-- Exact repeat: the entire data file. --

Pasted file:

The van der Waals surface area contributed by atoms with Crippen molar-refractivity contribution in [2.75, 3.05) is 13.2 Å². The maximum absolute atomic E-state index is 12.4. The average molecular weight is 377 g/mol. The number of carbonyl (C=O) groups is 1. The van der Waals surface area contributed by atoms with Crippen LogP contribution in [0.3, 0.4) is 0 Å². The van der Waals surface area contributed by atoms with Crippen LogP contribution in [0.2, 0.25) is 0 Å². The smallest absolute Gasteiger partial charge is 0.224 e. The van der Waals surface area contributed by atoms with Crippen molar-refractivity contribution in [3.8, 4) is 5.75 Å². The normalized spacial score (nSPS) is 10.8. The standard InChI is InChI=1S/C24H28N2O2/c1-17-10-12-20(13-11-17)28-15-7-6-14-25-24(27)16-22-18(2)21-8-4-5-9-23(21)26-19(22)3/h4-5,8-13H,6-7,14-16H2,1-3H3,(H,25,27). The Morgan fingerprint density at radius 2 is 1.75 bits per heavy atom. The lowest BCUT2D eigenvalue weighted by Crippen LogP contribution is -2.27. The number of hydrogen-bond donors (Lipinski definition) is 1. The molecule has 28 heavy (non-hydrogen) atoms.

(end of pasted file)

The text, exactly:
The van der Waals surface area contributed by atoms with Crippen molar-refractivity contribution in [2.75, 3.05) is 13.2 Å². The maximum absolute atomic E-state index is 12.4. The average molecular weight is 377 g/mol. The number of carbonyl (C=O) groups is 1. The van der Waals surface area contributed by atoms with Crippen LogP contribution in [0.3, 0.4) is 0 Å². The van der Waals surface area contributed by atoms with Crippen LogP contribution in [0.2, 0.25) is 0 Å². The smallest absolute Gasteiger partial charge is 0.224 e. The van der Waals surface area contributed by atoms with Crippen molar-refractivity contribution in [3.8, 4) is 5.75 Å². The normalized spacial score (nSPS) is 10.8. The standard InChI is InChI=1S/C24H28N2O2/c1-17-10-12-20(13-11-17)28-15-7-6-14-25-24(27)16-22-18(2)21-8-4-5-9-23(21)26-19(22)3/h4-5,8-13H,6-7,14-16H2,1-3H3,(H,25,27). The Morgan fingerprint density at radius 2 is 1.75 bits per heavy atom. The lowest BCUT2D eigenvalue weighted by Crippen LogP contribution is -2.27. The number of hydrogen-bond donors (Lipinski definition) is 1. The molecule has 28 heavy (non-hydrogen) atoms.